February 1, 2009

History of Fredericksburg-Aquia Line

I have decided to model the Fredericksburg-Aquia Line during the winter of 1862-63.

The US Military Railroad used the former right of way of the Richmond, Fredericksburg and Potomac from Falmouth to Aquia to rebuild the US Military Railroad Fredericksburg-Aquia Line, called Aquia Line for short. This was actually the second time Herman Haupt, the Union officer in charge of the USMRR in Virginia, and his construction corps rebuilt the line. When the Confederates abandoned this line in late 1861, they destroyed the RF&P docks and right of way. In early 1862 General McDowell, in command of the Army of the Rappahannock, moved south toward Richmond through Fredericksburg to support General McCellan's Penninsula Campaign, Haupt and his men moved in and rebuilt the line for the first time. They rebuilt the railroad from Aquia to Fredericksbnurg, including the famous beanpole and corn stalk bridge over the Potomac Creek (not River) and another large trestle over the Rappahannock to Fredericksburg.

When McCellan's campaign stalled outside of Richmond, Confederate Commander Robert E. Lee moved north. McDowell fell back and then was relieved by General Pope, but left a garrison on the Aquia line to prepare for an eventual return move to Richmond. The line remained intact until just before the Second Battle of Bull Run. General Burnside Corps was guarding the area. As the withdrew north, he ordered the line's destruction around July 1862. The Union troops burned the rolling stock, ties, wharves and buildings as they withdrew. This annoyed General Haupt no end, because he believed the railroad and wharf were needlessly destroyed.

After the Battle Of Antietam, Burnside took command of the Army of the Potomac. The photo shows the general with his famous slouch hat, long whiskers - the origin of the term sideburns, and what appear to be leather pants!

He decided to move on Fredericksburg. He ordered the Aquia line to be reinstated in November 1862. Haupt assigned his trusted assistant, William Wright, to oversee the reconstruction of the Aquia line.




 


Brunside's Wharf


From my study of photos, I believe it was relocated slightly or a second pier was built further downstream. The new pier was enlarged with several warehouses constructed right on the pier. These two photos are labeled "Burnside's Wharf" and show the added wharf. Note how the tracks curve sharply on a trestle to the right under a bluff. Other photos show a larger harbor complex built at the promatory of a swampy area.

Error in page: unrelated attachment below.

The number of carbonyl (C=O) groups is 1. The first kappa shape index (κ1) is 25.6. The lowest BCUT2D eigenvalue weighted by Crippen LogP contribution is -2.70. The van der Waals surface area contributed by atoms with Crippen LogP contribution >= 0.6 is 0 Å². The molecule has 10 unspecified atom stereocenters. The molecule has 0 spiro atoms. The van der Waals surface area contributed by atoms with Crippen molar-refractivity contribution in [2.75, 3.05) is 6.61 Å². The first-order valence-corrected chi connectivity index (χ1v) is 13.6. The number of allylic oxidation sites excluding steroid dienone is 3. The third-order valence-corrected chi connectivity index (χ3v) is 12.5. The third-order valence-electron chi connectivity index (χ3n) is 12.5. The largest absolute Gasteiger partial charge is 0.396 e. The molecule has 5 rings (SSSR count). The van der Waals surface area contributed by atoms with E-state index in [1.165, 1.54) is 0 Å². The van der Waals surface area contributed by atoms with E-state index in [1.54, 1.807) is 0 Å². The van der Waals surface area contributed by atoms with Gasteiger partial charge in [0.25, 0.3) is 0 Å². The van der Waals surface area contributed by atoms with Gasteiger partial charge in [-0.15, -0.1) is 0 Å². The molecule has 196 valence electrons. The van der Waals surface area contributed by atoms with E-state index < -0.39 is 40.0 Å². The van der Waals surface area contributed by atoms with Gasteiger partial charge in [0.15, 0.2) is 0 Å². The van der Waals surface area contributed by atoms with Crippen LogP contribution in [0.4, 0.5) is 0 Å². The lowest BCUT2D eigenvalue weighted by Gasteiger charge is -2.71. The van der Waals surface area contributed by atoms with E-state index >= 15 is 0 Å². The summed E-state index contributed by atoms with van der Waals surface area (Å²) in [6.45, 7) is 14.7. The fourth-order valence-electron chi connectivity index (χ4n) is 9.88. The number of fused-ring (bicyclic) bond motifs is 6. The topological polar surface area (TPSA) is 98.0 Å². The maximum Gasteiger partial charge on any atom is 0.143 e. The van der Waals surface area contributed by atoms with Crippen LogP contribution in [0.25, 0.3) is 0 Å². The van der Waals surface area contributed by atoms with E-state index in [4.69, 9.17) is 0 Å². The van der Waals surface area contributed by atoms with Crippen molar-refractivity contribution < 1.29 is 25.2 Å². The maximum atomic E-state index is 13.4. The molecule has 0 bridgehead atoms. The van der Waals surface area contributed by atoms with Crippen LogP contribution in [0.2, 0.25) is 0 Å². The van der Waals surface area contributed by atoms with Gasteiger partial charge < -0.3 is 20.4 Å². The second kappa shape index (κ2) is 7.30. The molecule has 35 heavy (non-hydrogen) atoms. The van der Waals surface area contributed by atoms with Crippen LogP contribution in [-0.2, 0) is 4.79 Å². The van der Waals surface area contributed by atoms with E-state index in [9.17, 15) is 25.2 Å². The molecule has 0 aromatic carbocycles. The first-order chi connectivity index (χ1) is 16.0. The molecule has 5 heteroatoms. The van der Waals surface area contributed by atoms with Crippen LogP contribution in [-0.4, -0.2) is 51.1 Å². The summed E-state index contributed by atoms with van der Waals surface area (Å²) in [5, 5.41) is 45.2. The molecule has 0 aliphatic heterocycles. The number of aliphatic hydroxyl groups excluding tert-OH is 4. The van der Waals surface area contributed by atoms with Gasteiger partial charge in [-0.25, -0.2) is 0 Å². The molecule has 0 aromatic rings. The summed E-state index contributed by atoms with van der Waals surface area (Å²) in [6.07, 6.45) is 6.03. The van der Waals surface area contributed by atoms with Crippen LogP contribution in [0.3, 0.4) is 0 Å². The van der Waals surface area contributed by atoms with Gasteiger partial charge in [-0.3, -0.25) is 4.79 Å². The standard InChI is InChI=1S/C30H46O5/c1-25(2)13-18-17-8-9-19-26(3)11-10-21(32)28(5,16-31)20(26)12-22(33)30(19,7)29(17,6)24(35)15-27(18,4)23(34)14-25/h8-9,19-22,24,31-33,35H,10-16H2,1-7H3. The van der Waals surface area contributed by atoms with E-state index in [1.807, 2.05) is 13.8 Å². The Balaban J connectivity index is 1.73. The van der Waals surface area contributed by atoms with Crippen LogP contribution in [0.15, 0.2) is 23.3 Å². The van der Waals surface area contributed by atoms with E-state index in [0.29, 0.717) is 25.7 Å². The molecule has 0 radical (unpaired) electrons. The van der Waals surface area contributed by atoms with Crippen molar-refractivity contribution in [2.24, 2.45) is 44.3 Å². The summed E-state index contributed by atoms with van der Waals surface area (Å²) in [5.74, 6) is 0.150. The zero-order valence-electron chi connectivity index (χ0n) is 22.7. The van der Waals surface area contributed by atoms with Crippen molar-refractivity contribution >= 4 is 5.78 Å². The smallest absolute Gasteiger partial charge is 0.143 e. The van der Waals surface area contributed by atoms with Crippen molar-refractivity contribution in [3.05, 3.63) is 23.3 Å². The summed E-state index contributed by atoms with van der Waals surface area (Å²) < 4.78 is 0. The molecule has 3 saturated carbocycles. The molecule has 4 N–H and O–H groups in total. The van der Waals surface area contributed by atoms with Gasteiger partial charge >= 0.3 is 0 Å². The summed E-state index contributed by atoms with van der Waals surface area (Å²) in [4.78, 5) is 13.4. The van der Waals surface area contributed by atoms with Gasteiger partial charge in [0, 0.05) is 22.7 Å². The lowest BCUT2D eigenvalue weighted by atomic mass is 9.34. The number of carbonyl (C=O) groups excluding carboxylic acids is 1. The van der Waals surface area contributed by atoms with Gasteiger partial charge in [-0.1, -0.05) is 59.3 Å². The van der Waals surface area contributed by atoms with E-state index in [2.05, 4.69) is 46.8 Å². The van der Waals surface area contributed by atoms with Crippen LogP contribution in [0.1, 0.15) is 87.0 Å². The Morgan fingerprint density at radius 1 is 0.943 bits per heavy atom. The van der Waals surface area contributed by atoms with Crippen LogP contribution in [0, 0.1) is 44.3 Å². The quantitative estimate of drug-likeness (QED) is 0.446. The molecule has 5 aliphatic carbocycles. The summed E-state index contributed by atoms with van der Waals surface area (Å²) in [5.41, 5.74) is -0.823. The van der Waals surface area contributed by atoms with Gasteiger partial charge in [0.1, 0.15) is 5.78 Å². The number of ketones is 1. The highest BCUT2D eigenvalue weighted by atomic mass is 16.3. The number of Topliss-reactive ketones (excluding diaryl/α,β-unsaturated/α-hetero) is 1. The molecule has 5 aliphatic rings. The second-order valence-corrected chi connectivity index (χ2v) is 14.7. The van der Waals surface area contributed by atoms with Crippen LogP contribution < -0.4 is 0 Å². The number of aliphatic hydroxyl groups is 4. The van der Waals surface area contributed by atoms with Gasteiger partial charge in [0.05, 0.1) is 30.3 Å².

Burnside's Wharf









Original Wharf











This photo is the best evidence that ties the two sets of photos together. Combined with the map, I believe it describes the arrangement at Aquia Harbor.
I have annotated this photo with the items of interest.
The map is dated June 1862, which leads me to believe that Burnside's Wharf was added later. The original wharf is listed in some sources as "Yuba Dam" or in other places as "Youbeedam.'


After the Battle of Fredericksburg, General Hooker replaced General Burnside. The army went into winter quarters north of the Rappahannock. The Aquia line provided supplies brought in by ship and car ferries. This was one of the first times car floats were used to ship freight in cars without break of bulk. This photo shows an empty car float off the wharf at Aquia Harbor.
Note the rail cars on the pier in the background. Also notice the paddle wheel steamers and tugboats in the photo. There is no sign of the transfer bridge, such as the one in Alexandria, VA, in any of the photos. I can only assume at this point that there was some type of transfer bridge at the end of the pier.


This is the time period I am modeling.


5 comments:

  1. Bernie,
    That IS a cool flyer... I'll make sure I'M ON THE RIGHT ONE! *LOL* Thanks for giving us a history lesson as we follow this build.

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  2. Hello! My front yard is the old Burnside Wharf! and I walk everyday to the original landing. Contact me at miken@datacity.com if you would like to know more about this site. Regards, Mike

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  3. Mike,
    Thanks for the update. Are there any remains of the wharf today?

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  4. I am a writer for the Stafford County Sun and am doing a story on Aquia Landing in regards to Black History Month.
    I would like to use the photo you have posted on the page for that story, but I need your permission.
    Thanks,

    Jim Lawrence

    ReplyDelete
    Replies
    1. Jim,
      Yes, you may use the pictures. I would appreciate a link back to this blog.
      Thanks

      Bernard Kempinski

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